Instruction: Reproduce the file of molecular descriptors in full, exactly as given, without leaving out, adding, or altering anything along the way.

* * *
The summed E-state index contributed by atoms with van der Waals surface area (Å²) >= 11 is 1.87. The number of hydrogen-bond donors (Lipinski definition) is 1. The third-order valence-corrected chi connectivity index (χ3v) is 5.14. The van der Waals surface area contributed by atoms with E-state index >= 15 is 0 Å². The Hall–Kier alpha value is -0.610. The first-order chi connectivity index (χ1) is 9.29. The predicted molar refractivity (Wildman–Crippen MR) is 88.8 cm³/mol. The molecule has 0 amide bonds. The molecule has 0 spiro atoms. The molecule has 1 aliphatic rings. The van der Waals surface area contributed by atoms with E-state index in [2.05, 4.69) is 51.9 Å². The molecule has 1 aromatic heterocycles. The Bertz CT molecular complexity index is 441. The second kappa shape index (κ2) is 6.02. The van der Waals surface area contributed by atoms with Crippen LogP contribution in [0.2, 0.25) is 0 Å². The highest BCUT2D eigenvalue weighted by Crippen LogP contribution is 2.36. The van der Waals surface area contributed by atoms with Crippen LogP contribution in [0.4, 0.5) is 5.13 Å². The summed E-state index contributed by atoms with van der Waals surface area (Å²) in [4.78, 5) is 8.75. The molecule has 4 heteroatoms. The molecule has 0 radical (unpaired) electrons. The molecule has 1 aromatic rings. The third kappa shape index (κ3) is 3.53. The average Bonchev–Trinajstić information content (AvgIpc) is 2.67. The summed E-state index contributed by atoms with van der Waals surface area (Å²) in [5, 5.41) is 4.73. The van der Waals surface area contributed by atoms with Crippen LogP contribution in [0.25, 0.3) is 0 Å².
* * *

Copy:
The summed E-state index contributed by atoms with van der Waals surface area (Å²) >= 11 is 1.87. The number of hydrogen-bond donors (Lipinski definition) is 1. The third-order valence-corrected chi connectivity index (χ3v) is 5.14. The van der Waals surface area contributed by atoms with E-state index >= 15 is 0 Å². The Hall–Kier alpha value is -0.610. The first-order chi connectivity index (χ1) is 9.29. The predicted molar refractivity (Wildman–Crippen MR) is 88.8 cm³/mol. The molecule has 0 amide bonds. The molecule has 0 spiro atoms. The molecule has 1 aliphatic rings. The van der Waals surface area contributed by atoms with E-state index in [2.05, 4.69) is 51.9 Å². The molecule has 1 aromatic heterocycles. The Bertz CT molecular complexity index is 441. The second kappa shape index (κ2) is 6.02. The van der Waals surface area contributed by atoms with Crippen LogP contribution in [0.2, 0.25) is 0 Å². The highest BCUT2D eigenvalue weighted by Crippen LogP contribution is 2.36. The van der Waals surface area contributed by atoms with Crippen LogP contribution in [0.4, 0.5) is 5.13 Å². The summed E-state index contributed by atoms with van der Waals surface area (Å²) in [4.78, 5) is 8.75. The molecule has 4 heteroatoms. The molecule has 0 radical (unpaired) electrons. The molecule has 1 aromatic rings. The third kappa shape index (κ3) is 3.53. The average Bonchev–Trinajstić information content (AvgIpc) is 2.67. The summed E-state index contributed by atoms with van der Waals surface area (Å²) in [5, 5.41) is 4.73. The van der Waals surface area contributed by atoms with Crippen LogP contribution in [0.25, 0.3) is 0 Å².